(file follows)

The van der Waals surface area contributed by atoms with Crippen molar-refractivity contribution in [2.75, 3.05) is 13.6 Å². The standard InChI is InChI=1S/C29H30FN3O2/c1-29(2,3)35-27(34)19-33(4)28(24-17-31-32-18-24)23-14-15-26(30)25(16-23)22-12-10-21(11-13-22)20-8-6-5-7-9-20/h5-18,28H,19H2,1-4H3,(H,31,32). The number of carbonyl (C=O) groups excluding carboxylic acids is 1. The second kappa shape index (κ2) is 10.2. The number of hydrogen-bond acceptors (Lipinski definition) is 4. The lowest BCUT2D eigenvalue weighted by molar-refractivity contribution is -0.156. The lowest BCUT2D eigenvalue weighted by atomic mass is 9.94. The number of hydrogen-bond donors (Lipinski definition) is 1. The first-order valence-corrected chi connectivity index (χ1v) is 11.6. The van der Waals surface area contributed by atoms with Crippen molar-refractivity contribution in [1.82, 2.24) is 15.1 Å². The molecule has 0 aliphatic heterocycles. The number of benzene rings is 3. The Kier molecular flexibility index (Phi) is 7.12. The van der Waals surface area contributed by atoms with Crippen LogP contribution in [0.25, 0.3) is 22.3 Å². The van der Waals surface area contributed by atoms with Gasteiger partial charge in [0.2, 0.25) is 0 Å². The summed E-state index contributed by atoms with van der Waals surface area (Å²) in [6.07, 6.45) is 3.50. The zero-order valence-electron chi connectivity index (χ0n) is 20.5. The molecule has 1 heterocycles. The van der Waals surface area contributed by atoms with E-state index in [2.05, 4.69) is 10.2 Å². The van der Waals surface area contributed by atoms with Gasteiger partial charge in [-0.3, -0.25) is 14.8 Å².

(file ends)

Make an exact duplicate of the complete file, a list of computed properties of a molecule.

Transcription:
The van der Waals surface area contributed by atoms with Crippen molar-refractivity contribution in [2.75, 3.05) is 13.6 Å². The standard InChI is InChI=1S/C29H30FN3O2/c1-29(2,3)35-27(34)19-33(4)28(24-17-31-32-18-24)23-14-15-26(30)25(16-23)22-12-10-21(11-13-22)20-8-6-5-7-9-20/h5-18,28H,19H2,1-4H3,(H,31,32). The number of carbonyl (C=O) groups excluding carboxylic acids is 1. The second kappa shape index (κ2) is 10.2. The number of hydrogen-bond acceptors (Lipinski definition) is 4. The lowest BCUT2D eigenvalue weighted by molar-refractivity contribution is -0.156. The lowest BCUT2D eigenvalue weighted by atomic mass is 9.94. The number of hydrogen-bond donors (Lipinski definition) is 1. The first-order valence-corrected chi connectivity index (χ1v) is 11.6. The van der Waals surface area contributed by atoms with Crippen molar-refractivity contribution in [1.82, 2.24) is 15.1 Å². The molecule has 0 aliphatic heterocycles. The number of benzene rings is 3. The Kier molecular flexibility index (Phi) is 7.12. The van der Waals surface area contributed by atoms with Crippen LogP contribution in [0.25, 0.3) is 22.3 Å². The van der Waals surface area contributed by atoms with Gasteiger partial charge in [0.2, 0.25) is 0 Å². The summed E-state index contributed by atoms with van der Waals surface area (Å²) in [6.07, 6.45) is 3.50. The zero-order valence-electron chi connectivity index (χ0n) is 20.5. The molecule has 1 heterocycles. The van der Waals surface area contributed by atoms with E-state index in [2.05, 4.69) is 10.2 Å². The van der Waals surface area contributed by atoms with Gasteiger partial charge in [-0.3, -0.25) is 14.8 Å².